Leon Lederman

Leon_M__LedermanLeon Max Lederman (July 15, 1922 - ) is an American experimental physicist and Nobel Prize in Physics laureate for his work with neutrinos. He is Director Emeritus of Fermi National Accelerator Laboratory (Fermilab) in Batavia, Illinois, USA. He founded the Illinois Mathematics and Science Academy and has served in the capacity of Resident Scholar since 1998.

 Lederman received received a Ph.D. from Columbia University in 1951. He joined the Columbia faculty and eventually became Eugene Higgins Professor of Physics. He took an extended leave of absence from Columbia in 1979 to become Fermilab's director. He resigned from Columbia and Fermilab in 1989 and taught briefly at the University of Chicago before moving to the Illinois Institute of Technology, serving as the Pritzker Professor of Science.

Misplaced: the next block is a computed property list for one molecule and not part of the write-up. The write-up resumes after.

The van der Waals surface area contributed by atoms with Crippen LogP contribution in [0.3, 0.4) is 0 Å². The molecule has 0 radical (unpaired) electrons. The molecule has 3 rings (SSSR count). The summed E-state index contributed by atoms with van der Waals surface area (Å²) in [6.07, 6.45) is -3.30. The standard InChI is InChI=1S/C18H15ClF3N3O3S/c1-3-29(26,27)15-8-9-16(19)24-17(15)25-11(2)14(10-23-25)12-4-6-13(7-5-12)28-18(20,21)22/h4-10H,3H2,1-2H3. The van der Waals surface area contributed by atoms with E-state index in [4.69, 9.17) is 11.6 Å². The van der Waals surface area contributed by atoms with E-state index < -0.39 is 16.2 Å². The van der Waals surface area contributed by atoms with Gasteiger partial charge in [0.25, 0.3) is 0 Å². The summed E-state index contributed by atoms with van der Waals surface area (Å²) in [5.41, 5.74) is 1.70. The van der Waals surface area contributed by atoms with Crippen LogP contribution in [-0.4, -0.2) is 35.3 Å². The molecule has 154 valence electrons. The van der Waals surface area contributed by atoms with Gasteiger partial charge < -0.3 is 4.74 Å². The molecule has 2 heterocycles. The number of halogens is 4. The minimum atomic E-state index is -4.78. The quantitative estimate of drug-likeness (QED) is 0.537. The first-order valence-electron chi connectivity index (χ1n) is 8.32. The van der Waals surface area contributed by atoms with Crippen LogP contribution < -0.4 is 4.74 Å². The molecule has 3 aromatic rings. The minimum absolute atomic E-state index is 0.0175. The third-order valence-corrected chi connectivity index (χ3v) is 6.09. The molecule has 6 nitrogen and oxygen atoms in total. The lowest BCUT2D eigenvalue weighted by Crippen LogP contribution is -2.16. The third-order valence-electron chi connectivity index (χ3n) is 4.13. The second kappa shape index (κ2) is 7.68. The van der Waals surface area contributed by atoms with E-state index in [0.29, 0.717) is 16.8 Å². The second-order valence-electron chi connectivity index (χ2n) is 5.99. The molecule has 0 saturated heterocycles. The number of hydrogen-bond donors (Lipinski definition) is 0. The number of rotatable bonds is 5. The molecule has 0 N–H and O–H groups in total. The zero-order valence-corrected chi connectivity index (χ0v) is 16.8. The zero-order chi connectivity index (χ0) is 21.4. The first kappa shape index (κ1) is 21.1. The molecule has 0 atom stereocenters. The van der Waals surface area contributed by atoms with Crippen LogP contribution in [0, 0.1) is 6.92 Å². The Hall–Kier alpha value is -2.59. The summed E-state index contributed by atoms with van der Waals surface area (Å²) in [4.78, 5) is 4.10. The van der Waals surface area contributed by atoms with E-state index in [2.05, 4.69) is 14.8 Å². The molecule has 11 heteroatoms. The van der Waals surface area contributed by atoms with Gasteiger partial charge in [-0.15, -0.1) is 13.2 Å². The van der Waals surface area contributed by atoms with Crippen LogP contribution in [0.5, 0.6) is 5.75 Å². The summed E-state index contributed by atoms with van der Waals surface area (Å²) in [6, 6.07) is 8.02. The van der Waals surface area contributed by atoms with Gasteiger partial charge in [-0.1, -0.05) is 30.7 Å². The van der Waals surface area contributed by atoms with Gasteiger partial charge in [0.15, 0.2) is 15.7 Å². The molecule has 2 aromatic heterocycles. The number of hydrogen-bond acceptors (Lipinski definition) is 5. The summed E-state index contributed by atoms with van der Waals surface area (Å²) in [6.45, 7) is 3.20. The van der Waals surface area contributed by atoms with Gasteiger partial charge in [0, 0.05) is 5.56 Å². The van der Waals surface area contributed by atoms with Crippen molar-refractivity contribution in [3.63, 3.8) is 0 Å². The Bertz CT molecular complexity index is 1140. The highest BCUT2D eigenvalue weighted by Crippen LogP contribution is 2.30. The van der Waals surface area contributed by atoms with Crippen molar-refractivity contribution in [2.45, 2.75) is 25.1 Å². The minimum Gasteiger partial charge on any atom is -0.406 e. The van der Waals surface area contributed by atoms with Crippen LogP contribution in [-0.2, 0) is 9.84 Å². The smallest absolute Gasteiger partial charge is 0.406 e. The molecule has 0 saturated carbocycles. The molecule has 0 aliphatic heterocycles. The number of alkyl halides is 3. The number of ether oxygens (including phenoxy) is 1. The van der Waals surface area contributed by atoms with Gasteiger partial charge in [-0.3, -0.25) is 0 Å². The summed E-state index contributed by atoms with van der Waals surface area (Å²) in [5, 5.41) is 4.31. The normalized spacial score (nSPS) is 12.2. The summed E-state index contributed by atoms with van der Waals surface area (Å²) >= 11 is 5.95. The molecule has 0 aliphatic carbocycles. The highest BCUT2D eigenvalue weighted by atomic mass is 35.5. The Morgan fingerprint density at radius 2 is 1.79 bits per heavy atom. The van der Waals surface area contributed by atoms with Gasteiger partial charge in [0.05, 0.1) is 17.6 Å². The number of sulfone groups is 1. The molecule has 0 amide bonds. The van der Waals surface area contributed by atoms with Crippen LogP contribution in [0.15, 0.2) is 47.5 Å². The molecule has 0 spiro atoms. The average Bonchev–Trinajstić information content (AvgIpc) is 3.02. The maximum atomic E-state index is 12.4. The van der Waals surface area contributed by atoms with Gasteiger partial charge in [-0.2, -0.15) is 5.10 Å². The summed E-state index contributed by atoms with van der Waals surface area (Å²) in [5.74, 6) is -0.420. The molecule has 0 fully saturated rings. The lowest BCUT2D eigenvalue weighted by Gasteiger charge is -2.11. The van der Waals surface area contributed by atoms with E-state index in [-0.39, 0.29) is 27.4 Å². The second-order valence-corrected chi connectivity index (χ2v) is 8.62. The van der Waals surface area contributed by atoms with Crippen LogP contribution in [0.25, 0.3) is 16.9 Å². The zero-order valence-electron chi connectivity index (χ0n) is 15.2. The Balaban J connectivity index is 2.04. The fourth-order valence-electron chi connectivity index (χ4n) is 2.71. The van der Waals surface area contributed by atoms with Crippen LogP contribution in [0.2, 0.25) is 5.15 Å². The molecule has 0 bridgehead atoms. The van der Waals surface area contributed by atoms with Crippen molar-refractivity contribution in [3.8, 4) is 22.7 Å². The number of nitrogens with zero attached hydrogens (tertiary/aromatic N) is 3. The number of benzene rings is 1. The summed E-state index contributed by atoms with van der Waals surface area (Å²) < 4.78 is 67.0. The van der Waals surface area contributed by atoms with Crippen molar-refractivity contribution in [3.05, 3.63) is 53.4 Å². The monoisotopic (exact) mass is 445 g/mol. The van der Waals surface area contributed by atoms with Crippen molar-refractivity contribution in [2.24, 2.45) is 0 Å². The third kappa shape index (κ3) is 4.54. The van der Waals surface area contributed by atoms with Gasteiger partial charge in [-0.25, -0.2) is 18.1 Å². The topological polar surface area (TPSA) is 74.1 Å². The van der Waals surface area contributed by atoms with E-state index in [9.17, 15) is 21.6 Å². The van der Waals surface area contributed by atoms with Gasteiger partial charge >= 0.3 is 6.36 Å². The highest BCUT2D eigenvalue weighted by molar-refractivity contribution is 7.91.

Among his achievements are the discovery of the muon neutrino in 1962 and the bottom quark in 1977. These helped establish his reputation as among the top particle physicists.  In 1988, Lederman received the Nobel Prize for Physics along with Melvin Schwartz and Jack Steinberger "for the neutrino beam method and the demonstration of the doublet structure of the leptons through the discovery of the muon neutrino".  Lederman received the National Medal of Science (1965), the Elliott Cresson Medal for Physics (1976), the Wolf Prize for Physics (1982) and the Enrico Fermi Award (1992).  A former president of the American Physical Society and the American Association for the Advancement of Science, Lederman also received the National Medal of Science, the Wolf Prize and the Ernest O. Lawrence Medal.


He is the author of the book, "The God Particle: If the Universe Is the Answer, What Is the Question?"